We all know that carers make significant sacrifices looking after those who are incapable of caring for themselves. The parliament has just recently handed down a pretty seminal report into carers. I want to commend the committee for doing that work. We often do not hear of the great work of the committee system. This demonstrates the parliamentary committee system working in action. The carers report is a terrific document.

One of the most important and widely welcomed measures in the Secure and Sustainable Pension Reform package is the introduction of an annual $600 care supplement payment. This payment replaces the previous ad hoc carer bonuses and will allow carers to manage their own financial circumstances. Within my electorate, like many others across the country, I have many groups that come together under the banner of carers. One group that meets regularly in my electorate is a stroke support group. The stroke support group was started up by an amazing person within my electorate, Helene. Helene for the past 20 years has been caring for her best friend, Diane. She is not a family member—not a relative, not a child, not a husband. Her best friend, Diane, had a stroke at a very early age which left her completely incapable of looking after herself. The only option for Diane was to go into a nursing home. Helene would not hear of this and changed her home, which has accommodated this amazing duo over these years. It was an interesting exercise at the beginning of this experiment, because it was quite unusual that someone with no relative relationship whatsoever to an individual had taken on the primary care role of that individual. Helene has suffered through cancer herself, and Di has had ongoing medical issues, but the two of them have managed to stay in the home all this time, managing to continue to see their children and grandchildren. My hat has always gone off to this remarkable woman—indeed, this remarkable pair of individuals, who have demonstrated that you can do it, but it does come at a rather large cost.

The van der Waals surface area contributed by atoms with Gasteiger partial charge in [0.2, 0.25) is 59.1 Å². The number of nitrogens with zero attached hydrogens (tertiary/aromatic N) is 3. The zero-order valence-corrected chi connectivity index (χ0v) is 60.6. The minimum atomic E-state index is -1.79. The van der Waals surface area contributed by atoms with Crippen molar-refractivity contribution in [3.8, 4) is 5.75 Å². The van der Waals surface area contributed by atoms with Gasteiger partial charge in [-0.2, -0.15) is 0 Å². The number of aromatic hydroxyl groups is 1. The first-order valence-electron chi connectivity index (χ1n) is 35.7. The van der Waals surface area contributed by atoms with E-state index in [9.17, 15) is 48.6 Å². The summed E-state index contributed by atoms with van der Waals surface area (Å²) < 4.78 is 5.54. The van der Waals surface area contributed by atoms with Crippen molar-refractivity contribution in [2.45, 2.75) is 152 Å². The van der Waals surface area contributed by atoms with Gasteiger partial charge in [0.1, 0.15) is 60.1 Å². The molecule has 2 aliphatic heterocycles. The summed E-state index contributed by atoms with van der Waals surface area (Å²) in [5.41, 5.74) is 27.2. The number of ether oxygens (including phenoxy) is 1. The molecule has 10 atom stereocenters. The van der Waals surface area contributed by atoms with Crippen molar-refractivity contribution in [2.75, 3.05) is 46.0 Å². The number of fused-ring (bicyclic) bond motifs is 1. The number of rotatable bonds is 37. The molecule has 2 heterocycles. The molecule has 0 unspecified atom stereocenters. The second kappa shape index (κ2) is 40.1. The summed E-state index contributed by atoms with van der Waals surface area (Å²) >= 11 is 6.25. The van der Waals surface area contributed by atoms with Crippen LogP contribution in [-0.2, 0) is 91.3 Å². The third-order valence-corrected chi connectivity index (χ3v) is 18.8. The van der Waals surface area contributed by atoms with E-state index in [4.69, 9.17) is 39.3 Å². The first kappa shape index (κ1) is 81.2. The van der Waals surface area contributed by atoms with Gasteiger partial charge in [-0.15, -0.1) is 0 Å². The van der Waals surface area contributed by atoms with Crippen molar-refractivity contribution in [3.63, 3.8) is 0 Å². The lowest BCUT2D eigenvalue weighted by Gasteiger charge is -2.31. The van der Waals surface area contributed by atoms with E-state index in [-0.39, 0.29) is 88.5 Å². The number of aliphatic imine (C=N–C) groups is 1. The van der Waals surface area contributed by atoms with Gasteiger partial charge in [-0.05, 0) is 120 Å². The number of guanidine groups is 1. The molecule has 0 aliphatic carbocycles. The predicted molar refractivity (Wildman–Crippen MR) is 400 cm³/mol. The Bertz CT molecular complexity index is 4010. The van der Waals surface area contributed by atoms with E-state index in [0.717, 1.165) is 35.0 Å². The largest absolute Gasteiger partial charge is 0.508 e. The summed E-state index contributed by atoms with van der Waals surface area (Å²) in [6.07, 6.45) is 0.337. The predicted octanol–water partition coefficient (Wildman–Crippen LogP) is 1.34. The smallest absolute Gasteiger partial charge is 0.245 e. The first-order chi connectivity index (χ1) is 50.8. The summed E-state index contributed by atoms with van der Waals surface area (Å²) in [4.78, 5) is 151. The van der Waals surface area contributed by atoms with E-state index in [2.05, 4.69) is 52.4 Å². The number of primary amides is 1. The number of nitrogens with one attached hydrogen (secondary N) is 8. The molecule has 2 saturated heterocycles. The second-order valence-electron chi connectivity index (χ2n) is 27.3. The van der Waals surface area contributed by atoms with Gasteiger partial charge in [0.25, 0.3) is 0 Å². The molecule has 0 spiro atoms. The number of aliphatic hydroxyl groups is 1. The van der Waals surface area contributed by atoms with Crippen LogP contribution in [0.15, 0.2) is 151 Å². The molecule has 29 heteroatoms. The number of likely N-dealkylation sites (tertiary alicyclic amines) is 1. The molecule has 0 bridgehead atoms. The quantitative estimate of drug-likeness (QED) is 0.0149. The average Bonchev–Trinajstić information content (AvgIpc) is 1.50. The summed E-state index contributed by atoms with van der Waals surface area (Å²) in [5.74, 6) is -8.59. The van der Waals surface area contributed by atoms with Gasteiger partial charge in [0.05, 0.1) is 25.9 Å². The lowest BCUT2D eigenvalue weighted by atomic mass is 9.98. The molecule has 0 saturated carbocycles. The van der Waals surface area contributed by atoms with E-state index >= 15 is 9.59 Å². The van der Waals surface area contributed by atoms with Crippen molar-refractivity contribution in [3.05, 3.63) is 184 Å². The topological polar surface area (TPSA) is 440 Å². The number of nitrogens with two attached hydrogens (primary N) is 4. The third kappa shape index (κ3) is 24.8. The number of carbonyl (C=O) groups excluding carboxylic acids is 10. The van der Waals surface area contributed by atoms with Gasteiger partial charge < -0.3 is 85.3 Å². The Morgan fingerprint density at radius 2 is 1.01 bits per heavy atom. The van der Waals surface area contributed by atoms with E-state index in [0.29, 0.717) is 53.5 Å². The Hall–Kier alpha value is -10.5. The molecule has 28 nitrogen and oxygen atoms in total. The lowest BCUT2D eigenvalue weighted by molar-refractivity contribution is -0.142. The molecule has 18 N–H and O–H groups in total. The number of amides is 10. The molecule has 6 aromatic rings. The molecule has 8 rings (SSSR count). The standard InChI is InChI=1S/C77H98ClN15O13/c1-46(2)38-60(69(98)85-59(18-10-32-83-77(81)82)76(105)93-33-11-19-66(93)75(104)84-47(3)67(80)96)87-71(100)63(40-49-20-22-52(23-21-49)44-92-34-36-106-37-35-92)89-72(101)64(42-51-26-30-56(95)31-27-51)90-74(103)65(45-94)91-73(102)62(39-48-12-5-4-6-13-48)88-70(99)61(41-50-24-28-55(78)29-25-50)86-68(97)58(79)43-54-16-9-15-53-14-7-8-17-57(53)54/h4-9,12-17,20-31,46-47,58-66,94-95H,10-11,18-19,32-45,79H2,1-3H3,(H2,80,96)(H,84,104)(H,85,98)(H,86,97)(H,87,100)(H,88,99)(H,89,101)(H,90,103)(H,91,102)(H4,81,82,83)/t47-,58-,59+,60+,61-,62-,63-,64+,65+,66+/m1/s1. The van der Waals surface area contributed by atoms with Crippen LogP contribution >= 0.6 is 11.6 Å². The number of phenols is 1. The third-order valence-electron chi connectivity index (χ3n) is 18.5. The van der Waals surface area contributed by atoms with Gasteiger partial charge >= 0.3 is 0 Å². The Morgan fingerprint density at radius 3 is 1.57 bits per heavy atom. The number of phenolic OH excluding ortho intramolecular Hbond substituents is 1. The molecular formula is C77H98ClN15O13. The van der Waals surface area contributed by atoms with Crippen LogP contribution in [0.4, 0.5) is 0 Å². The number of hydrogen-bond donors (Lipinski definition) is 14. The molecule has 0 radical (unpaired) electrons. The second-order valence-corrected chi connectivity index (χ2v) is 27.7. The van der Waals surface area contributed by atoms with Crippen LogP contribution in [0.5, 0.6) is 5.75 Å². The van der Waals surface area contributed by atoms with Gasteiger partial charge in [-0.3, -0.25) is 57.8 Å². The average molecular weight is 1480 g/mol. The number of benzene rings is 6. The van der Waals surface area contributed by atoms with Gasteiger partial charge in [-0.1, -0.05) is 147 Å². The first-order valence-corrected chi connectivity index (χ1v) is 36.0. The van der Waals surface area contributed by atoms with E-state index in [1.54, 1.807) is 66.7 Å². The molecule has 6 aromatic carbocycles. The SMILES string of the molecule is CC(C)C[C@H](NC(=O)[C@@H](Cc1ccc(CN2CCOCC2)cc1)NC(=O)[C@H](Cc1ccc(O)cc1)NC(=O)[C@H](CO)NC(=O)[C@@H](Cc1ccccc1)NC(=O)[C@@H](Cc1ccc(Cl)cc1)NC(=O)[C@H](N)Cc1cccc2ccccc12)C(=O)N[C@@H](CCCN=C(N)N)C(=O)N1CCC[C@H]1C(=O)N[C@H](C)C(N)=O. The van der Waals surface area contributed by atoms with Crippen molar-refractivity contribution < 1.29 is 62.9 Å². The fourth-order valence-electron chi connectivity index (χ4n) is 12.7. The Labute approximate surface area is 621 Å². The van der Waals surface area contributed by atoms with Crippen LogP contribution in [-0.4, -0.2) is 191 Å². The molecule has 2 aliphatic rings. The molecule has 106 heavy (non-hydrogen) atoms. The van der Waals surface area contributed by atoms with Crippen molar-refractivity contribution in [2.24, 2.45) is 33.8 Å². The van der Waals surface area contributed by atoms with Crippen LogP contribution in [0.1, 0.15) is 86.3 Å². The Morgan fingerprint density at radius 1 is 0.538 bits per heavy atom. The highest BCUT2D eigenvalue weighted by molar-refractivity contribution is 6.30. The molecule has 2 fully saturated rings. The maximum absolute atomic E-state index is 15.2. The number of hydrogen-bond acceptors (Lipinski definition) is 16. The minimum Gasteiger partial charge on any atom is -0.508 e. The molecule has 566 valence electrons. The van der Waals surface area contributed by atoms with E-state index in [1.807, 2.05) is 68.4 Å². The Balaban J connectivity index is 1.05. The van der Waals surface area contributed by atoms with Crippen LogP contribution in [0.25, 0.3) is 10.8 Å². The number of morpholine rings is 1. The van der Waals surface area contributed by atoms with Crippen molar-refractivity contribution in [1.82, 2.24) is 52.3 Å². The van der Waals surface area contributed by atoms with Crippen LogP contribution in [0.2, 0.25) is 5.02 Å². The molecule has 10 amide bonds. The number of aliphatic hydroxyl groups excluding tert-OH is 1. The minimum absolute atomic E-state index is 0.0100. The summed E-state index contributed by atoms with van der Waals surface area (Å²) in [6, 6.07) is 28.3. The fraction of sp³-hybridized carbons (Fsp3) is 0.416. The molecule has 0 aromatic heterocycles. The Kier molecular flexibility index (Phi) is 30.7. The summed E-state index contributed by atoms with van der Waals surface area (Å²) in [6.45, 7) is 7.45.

This payment will be of great assistance to those sorts of people. This payment will ensure that people can maintain their dignity within the home and it will not be this ‘will I or won’t I’ experience each year. It means they will be able to budget more effectively and plan their household finances and expenditure with an added sense of certainty. In Chisholm there are over 2,000 carers who will benefit from the annual supplement payment. Nationwide there are approximately 500,000 eligible for the payment. Through this reform the government is recognising the selfless contribution carers make to the lives of the most vulnerable in our community and the fact that many are under significant financial pressure.

Just outside my electorate, in the adjoining electorate of Deakin, there is another terrific institution. The MS Society is housed there and so is BrainLink. Again, a big part of these two organisations is caring for the carers. People with an acquired brain injury fall into a fairly stressful category of people in need and are often young people who will need care for a very long time. BrainLink provides an amazing array of services and support. I have had the privilege of meeting some of the most dedicated and phenomenal carers through that group. I know that this assistance has been greatly welcomed by that group.

This bill implements key elements of our Secure and Sustainable Pension Reform package. These are long overdue reforms. They are reforms that improve the adequacy of the pension system, make its operation simpler and more responsive and secure its long-term sustainability. Age pensions, disability pensions, carers, wife pensioners and veteran income support recipients will all benefit from increases in their pension payments. Just as importantly, this bill ensures Australia will be in a position to meet future demographic challenges, including our ageing population. It introduces reform that will ensure the long-term durability and integrity of our pension system. I commend the bill to the House.